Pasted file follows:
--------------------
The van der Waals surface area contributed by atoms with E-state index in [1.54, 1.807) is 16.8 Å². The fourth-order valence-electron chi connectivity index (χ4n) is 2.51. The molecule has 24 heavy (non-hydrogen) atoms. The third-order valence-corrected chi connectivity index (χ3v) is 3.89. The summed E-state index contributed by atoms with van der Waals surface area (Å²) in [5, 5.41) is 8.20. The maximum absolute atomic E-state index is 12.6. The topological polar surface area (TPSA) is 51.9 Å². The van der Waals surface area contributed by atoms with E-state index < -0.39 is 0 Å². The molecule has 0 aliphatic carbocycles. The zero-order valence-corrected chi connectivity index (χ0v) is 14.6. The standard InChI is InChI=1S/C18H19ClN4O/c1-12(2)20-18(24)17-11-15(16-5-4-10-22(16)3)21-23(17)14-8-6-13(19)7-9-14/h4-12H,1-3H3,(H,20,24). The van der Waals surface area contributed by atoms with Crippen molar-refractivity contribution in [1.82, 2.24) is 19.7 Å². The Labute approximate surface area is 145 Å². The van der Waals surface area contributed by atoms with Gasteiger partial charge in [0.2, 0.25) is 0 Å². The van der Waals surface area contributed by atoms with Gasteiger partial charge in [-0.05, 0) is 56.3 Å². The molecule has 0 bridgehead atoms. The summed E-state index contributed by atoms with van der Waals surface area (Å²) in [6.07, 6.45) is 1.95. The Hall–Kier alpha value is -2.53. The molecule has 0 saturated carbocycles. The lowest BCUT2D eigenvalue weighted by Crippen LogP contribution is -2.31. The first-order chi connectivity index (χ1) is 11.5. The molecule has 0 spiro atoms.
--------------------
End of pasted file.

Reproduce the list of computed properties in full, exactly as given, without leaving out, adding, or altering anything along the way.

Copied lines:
The van der Waals surface area contributed by atoms with E-state index in [1.54, 1.807) is 16.8 Å². The fourth-order valence-electron chi connectivity index (χ4n) is 2.51. The molecule has 24 heavy (non-hydrogen) atoms. The third-order valence-corrected chi connectivity index (χ3v) is 3.89. The summed E-state index contributed by atoms with van der Waals surface area (Å²) in [5, 5.41) is 8.20. The maximum absolute atomic E-state index is 12.6. The topological polar surface area (TPSA) is 51.9 Å². The van der Waals surface area contributed by atoms with E-state index < -0.39 is 0 Å². The molecule has 0 aliphatic carbocycles. The zero-order valence-corrected chi connectivity index (χ0v) is 14.6. The standard InChI is InChI=1S/C18H19ClN4O/c1-12(2)20-18(24)17-11-15(16-5-4-10-22(16)3)21-23(17)14-8-6-13(19)7-9-14/h4-12H,1-3H3,(H,20,24). The van der Waals surface area contributed by atoms with Crippen molar-refractivity contribution in [1.82, 2.24) is 19.7 Å². The Labute approximate surface area is 145 Å². The van der Waals surface area contributed by atoms with Gasteiger partial charge in [0.2, 0.25) is 0 Å². The van der Waals surface area contributed by atoms with Gasteiger partial charge in [-0.05, 0) is 56.3 Å². The molecule has 0 bridgehead atoms. The summed E-state index contributed by atoms with van der Waals surface area (Å²) in [6.07, 6.45) is 1.95. The Hall–Kier alpha value is -2.53. The molecule has 0 saturated carbocycles. The lowest BCUT2D eigenvalue weighted by Crippen LogP contribution is -2.31. The first-order chi connectivity index (χ1) is 11.5. The molecule has 0 spiro atoms.